Each year 27th January is International Holocaust Day. This commemoration began in 2005 as a result of a United Nations resolution. The 27th January was chosen as a suitable date because it marked the anniversary of the liberation of Auschwitz by Soviet troops in 1945.
More than 1.1 million people perished in Auschwitz, 960,000 of them Jews. When the Soviets arrived at the camp there were only 7000 prisoners left. In 2005, the 60th anniversary of the liberation of Auschwitz, 1100 survivors came to the ceremony. In 2015 there were only 300. By 2025 there will be none left.
Will the memory live on? Memory is very fragile. One of the most powerful impulses driving the survivors was to bear witness. They had survived to bear witness so that nothing like the Holocaust could ever happen again. Very soon the flame of remembrance will have to be carried by those were fortunate not to have been witnesses. The common future of Christians and Jews demands that we remember. There is no future without memory.
The theme for this year’s Memorial Day is Ordinary People.
It is ordinary people who turn a blind eye, believe propaganda, join murderous regimes. The people persecuted and murdered are not punished because of crimes they committed, they are persecuted because they too are ordinary who belong to a particular group, Jews, Roma, Tutsi, Refugees, Immigrants.
Ordinary people were perpetrators, ordinary people were bystanders and did nothing, ordinary people were rescuers, ordinary people were witnesses, ordinary people were victims.
But all these people, except the victims, had choices. The victims had only limited choices, or ‘choiceless choices’.
The people who decided to get involved in persecution were ordinary people.
The people who made brave decisions to rescue, to hide, or to stand up the authorities were ordinary people. The people who decided to ignore what was going on, to remain bystanders were ordinary people.
The reason the theme of ordinary people was chosen this year is to challenge us, to help us realise that we can play a bigger part than we might imagine in challenging prejudice today.
One frightening example comes from a Holocaust survivor who remembered many years later: ‘And as a five year old, I could stand at the edge of the clearing where the trains were being loaded. People like sardines in those wooden trucks. And the people loading them in – they were railway men, they didn’t look terribly different from the railway men who check my tickets these days – they looked like ordinary people.’
When Hannah Arendt covered the trial of Adolf Eichmann, the principal organiser of the Holocaust, she expected to see a monster before her, but what she actually saw was a respectable, balding middle-aged businessman, an efficient bureaucrat who denied that he was anti-Semitic, but was just following orders, somebody like you and me. She coined the term ‘banality of evil’ to explain this.
Even the rescuers were ordinary people, ordinary people who did extraordinary things, risking their lives and that of their families to help others. And while they did extraordinary things most of played down their heroism.
This is what Sir Nicholas Winton, a man who rescued 669 Jewish children from Czechoslovakia, said: ‘Why are you making such a big deal of it? I just helped a little; I was in the right place at the right time.’
And as one victim said: ‘People may think that they have nothing to do with my story. But what happened to me, could happen to them – to people like yourself. It may sound too hard to believe but this doesn’t happen to strangers who live far away. I’m just an ordinary person. These terrible things can happen to people like us.’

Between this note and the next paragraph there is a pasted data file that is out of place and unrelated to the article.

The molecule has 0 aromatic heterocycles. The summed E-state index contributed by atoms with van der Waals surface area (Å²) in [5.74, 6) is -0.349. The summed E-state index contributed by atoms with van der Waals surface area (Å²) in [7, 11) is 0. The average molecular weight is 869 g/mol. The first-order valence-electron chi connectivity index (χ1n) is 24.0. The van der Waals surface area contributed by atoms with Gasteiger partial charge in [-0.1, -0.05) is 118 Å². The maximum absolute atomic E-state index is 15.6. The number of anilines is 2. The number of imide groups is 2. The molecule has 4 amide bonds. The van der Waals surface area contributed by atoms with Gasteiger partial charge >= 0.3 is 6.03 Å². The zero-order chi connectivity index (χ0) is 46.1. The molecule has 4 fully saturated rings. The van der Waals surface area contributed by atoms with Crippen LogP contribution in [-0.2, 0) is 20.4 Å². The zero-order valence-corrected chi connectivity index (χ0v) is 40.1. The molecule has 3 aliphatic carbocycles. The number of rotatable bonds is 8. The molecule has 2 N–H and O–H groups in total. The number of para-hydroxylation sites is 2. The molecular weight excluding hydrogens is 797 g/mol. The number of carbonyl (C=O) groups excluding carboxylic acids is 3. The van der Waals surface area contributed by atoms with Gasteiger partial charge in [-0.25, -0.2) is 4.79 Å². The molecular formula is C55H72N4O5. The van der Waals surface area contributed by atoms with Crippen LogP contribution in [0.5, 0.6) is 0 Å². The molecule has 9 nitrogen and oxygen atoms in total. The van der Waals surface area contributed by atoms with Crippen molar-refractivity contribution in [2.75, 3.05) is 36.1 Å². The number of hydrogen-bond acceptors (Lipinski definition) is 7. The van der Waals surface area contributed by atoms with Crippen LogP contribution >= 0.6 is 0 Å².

Why talk about the Holocaust? Christians have to examine their conscience on the Holocaust. It was a Christian culture that permitted and facilitated the Holocaust. Some deliberately misquoted scripture to justify the Holocaust, Most of the worst perpetrators were baptised Christians. While some Christians worked heroically to save Jews, many more stood idly by through fear or indifference.
In a private audience with an official Jewish delegation Pope Francis greeted them as dear elder brothers and sisters. He said that to ‘due to our common roots, a Christian can-not be anti-Semitic. Humanity needs the joint witness of Christians and Jews in favour of respect for the dignity of man and woman created in the image and likeness of God, and in favour of peace which is above all God’s gift.’
The Pope has also written that ‘Catholics have recently discovered that the Jewish people remain for us the holy root from which Jesus was born. God has never neglected his faithfulness to the covenant with Israel, and that through the awful trials of this last century the Jews have preserved their faith in God. And for this, we the Church and the whole human family can never be sufficiently grateful to them.’
As Christians we need to consider ourselves as ‘guests in the house Israel and act accordingly.’ We are very much indebted to the Jewish faith. Jewish people have very little reason to be indebted to Christians.
There’s also another reason for talking about the Holocaust. There are certain people who always like to stir up trouble against those who are different. The terrible slaughter of Jews in the last century started off as a whispering campaign, false rumours, disinformation, a campaign that prepared many ordinary people to say nothing, see nothing, tolerate and even actively participate inhuman actions against Jews.
In recent weeks this country, Dublin has seen the beginning of a whispering campaign and disinformation being spread against migrants and immigrants. We must inform ourselves and refuse to be duped by right wing agitators, misguided at best, evil at worst.
We may be ordinary people, but as Christians we need to be proud of our Jewish roots and deplore anti-Semitism, prejudice and racism in any shape or form.
Míchéal MacCraith OFM